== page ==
Implementation of the agreements would alleviate massive blooms of toxic blue green algae through removal of the lower four Klamath dams and provide interim measures to improve water quality immediately.
The Klamath River suffers from poor water quality conditions that are caused in large part by the operation of the lower four Klamath Dams. The reservoirs created by the dams negatively affect water temperatures in the river downstream, have incredibly low oxygen concentrations, and host massive blooms of toxic algae each summer.
Microcystis aeruginosa has been identified in Klamath Hyrdoproject (KHP) reservoirs and downstream all the way to the Klamath River estuary. Microcystis aeruginosa secretes microcystin, a potent liver toxin and known tumor promotor.
In fact, the reservoirs host levels of Microcystis aeruginosa that are among the highest ever observed anywhere in the world. Upstream of the KHP, detect of Microcystis aeruginosa is rarely detected and then at very low levels.
PacifiCorp's Iron Gate and Copco reservoirs serve as incubators that are directly responsible for the increasing levels of Microcystis aeruginosa and microcystin toxin detected in the lower Klamath River.
Microcystin toxin has been detected in resident fish tissue and fresh water mussels as well as the nasal passages of recreational reservoir users. Dam removal is the only sure remedy for reducing Microcystis aeruginosa blooms.
Overall water quality improvements
Although the Klamath dams are a key factor in Klamath water quality impairmtents, they are not the only factor. Implementation of the Klamath Agreements would address basin wide water quality problems that otherwise would be addressed in a piecemeal fashion if at all.
Under terms of the Klamath Agreements:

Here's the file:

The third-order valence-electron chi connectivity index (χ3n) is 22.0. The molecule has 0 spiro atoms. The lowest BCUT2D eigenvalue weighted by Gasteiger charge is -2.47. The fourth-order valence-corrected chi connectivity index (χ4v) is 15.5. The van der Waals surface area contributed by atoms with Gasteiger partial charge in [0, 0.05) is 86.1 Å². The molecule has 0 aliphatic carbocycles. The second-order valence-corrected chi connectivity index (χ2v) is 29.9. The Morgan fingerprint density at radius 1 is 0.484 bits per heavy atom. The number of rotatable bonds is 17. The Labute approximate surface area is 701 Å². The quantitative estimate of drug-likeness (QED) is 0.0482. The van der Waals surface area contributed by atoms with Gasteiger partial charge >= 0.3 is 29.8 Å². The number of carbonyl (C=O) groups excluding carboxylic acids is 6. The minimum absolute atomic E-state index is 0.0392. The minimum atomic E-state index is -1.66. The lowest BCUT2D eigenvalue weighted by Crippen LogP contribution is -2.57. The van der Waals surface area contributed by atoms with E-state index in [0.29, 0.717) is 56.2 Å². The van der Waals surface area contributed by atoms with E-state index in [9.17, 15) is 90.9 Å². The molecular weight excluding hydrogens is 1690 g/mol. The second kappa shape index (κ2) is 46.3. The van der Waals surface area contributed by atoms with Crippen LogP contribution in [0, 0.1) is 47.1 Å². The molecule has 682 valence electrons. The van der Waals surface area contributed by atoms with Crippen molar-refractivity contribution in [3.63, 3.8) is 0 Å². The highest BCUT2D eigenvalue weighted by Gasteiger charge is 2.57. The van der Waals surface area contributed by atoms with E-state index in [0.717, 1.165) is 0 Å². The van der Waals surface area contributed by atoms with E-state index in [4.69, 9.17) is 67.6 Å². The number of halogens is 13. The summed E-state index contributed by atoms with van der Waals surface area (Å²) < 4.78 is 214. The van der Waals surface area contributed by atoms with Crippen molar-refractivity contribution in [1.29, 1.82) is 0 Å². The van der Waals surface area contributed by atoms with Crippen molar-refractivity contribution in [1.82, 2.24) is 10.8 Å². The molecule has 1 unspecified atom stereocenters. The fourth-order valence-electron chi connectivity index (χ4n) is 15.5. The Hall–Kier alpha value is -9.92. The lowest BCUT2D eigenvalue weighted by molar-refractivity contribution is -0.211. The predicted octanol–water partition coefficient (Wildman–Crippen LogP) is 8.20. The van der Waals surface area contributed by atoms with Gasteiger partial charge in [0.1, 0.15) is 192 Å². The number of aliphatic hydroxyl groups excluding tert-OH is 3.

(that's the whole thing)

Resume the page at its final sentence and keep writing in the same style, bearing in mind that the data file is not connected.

- PacifiCorp will fund a water quality conference focused on developing a comprehensive strategy for reducing nutrient loading in the Klamath Basin.
- PacifiCorp will fund over $10 million worth of on–the-ground water quality improvements – measures developed in collaboration with Tribes, conservation groups, and other stakeholders.
- The KBRA calls for over $60 million in water quality improvement measures, in particular focusing in Keno Reservoir.
- All applicable clean water laws, including the Clean Water Act, must be adhered to.
 Technical Memorandum – Microcystin Bioaccumulation in Klamath River Fish and Freshwater Mussel Tissue: Preliminary 2007 Results, Jacob Kann, Ph.D., 2008.
 Recreational Exposure to microcystins during algal blooms in two California Lakes, Lorraine et al., Toxicon, 2009.
 KHSA Interim Measure 10
 KHSA Interim Measure 11
 KBRA Keno restoration funding
Featured Links:Karuk Water Quality Monitoring Data HomeCalifornia Blue Green Algae Work Group (State Water Resources Control Board)
Dam Removal and Klamath River Water Quality: A Synthesis of the Current Conceptual Understanding and an Assessment of Data Gaps -- Stillwater Sciences for California Coastal Conservancy (Dec. 2008)
Causes and Effects of Water Quality Conditions in the Upper Klamath River -- Kier and Associates (2007)
American Rivers' Klamath Page has more Water Quality Information